Why ROUTINE is so important...

 Give me an R, give me an O, give me an U, T, I, N and E. 

What have we got? ROUTINE!!!

Some people love to have a solid daily routine, while others shudder at the thought of having a predictable schedule. During times of great stress, however, maintaining structure and routine can help you feel more organised and in control. I've always had a pretty solid routine anyway (it's a control thing that's arisen from panic attacks and depression) and even though I'll tweak it, stray off it or even add to it, I totally believe in the importance of routine during times of stress and uncertainty.

Having a routine can be helpful at any time, particularly if you are trying to form healthy habits, but these routines can be particularly important when areas of your life feel uncertain. 

The disruptions caused by the COVID-19 pandemic have dramatically changed many people’s normal routines, which makes it that much harder to cope with the stress that people are feeling. 

A lack of structure and routine can actually increase feelings of distress and make you pay more attention to the source of your problems. One way to get out of this cycle that promotes dwelling over the source of your stress, is to maintain some structure and routine throughout your day.

The benefits of having a routine

Research has consistently shown that routines can play an important role in mental health.One study, for example, found that routines could help people better manage stress and anxiety.2 

Having a regular routine can help you:

  • Lower stress levels
  • Form good daily habits
  • Take better care of your health
  • Help you feel more productive
  • Help you feel more focused.

Getting necessary jobs out of the way can also help you find more time for healthy behaviours like exercise and leave you more time to enjoy fun activities and hobbies. 

My top four tips for helping you maintain a routine when you’re stressed, include:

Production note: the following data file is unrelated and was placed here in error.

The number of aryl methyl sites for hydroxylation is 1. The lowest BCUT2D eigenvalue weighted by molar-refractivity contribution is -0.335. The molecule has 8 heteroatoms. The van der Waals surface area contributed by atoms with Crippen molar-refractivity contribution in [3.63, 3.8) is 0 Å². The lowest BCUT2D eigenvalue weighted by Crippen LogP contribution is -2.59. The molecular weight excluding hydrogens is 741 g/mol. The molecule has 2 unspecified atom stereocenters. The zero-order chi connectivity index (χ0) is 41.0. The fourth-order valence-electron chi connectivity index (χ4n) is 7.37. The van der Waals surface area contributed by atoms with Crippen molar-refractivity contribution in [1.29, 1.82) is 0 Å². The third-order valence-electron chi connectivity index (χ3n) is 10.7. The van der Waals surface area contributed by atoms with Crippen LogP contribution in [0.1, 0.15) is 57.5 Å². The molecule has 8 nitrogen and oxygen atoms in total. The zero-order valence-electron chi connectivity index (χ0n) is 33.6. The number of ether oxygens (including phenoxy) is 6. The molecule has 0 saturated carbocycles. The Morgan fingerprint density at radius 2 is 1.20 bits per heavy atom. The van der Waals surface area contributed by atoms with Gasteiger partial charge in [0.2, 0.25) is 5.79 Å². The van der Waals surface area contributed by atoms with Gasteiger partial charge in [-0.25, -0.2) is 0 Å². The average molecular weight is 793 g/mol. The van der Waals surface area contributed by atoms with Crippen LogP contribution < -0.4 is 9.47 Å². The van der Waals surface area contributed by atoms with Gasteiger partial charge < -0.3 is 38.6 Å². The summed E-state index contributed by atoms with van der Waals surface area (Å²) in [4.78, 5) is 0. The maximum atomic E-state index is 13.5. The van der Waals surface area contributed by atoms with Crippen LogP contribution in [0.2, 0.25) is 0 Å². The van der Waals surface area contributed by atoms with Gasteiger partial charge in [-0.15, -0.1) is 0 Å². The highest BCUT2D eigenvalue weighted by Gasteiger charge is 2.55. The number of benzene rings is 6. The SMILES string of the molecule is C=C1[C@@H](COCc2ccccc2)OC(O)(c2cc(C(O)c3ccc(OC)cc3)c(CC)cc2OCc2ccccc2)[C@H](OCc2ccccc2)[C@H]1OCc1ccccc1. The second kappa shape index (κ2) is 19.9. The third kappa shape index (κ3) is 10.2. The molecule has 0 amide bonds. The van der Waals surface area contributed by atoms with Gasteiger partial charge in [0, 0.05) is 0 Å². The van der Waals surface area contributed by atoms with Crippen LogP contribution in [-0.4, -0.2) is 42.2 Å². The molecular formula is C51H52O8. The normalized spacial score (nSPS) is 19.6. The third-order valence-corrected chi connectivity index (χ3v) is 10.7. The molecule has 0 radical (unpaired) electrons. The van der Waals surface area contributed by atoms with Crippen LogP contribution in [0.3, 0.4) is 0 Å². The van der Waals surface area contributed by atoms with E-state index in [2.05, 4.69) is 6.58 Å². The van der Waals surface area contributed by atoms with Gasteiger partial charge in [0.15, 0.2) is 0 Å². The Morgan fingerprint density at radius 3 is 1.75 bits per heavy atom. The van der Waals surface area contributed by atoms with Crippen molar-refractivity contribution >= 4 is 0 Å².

Focus on things you can control. Start with the basics - waking up and bedtimes, meal times and exercise or movement. The key is to create a routine that adds structure and a sense of predictability to your day. Of course, things may change a little depending on the day of the week, but sticking to a basic structure for when you will wake, eat, work, do activities, and sleep can help you feel less stressed out and more organised. 

Create a routine that's good for your health. Some things that you can make a part of your daily routine to help manage stress levels include:

  • Staying active and getting regular daily exercise - even just 20-30 minutes!
  • Making sure that you are well-rested - don't be staying up late watching brain-numbing trash on tv - even if you don't have to get to work the next day
  • Eating healthy meals on a regular schedule
  • Setting realistic goals - make a to-do list of just three tasks per day maximum
  • Trying to stay positive - affirmations, following inspiring people on social media, reading, NOT watching the news
  • Preparing for challenges but not dwelling on things you can't control
  • Staying in touch with friends and family members
  • Setting aside time for activities that you enjoy.

Make a plan. Make a list of the things that you normally do during the day. Include everything from work to meal prep to household chores. Once you have an idea of the basic tasks you need to accomplish, you can start creating a general outline for what you might need to accomplish each day to stay on track. Use my planner to make this easy!

Remember, it takes time and practice! Just like creating a new habit, starting and sticking to a new routine takes some time and effort. You know yourself best, so if something doesn't seem to be working, try tweaking things to make it work for you.

I like to pay particular attention to how I feel throughout the day - when is my most productive time and when do I feel sluggish or de-motivated. I'm a morning person, so all my 'big tasks' that require focus get slotted in then. In the afternoon when I feel tired I tend to do a little movement, a focusing meditation or get outside for fresh air to wake me up!

I'm a real routine girl - it works for me! You might think straight away it's not your thing, but if you've never tried it, how do you know?

Put some effort in, give it a real good go and just see what happens. I'm not saying you need to be AS structured as me but maybe just take a couple of tips.

Let me know how you get on!

Kate x

1. Arlinghaus KR, Johnston CA. The importance of creating habits and routineAm J Lifestyle Med. 2018;13(2):142–144. doi:10.1177/1559827618818044

2. Eilam D, Izhar R, Mort J. Threat detection: behavioral practices in animals and humans.


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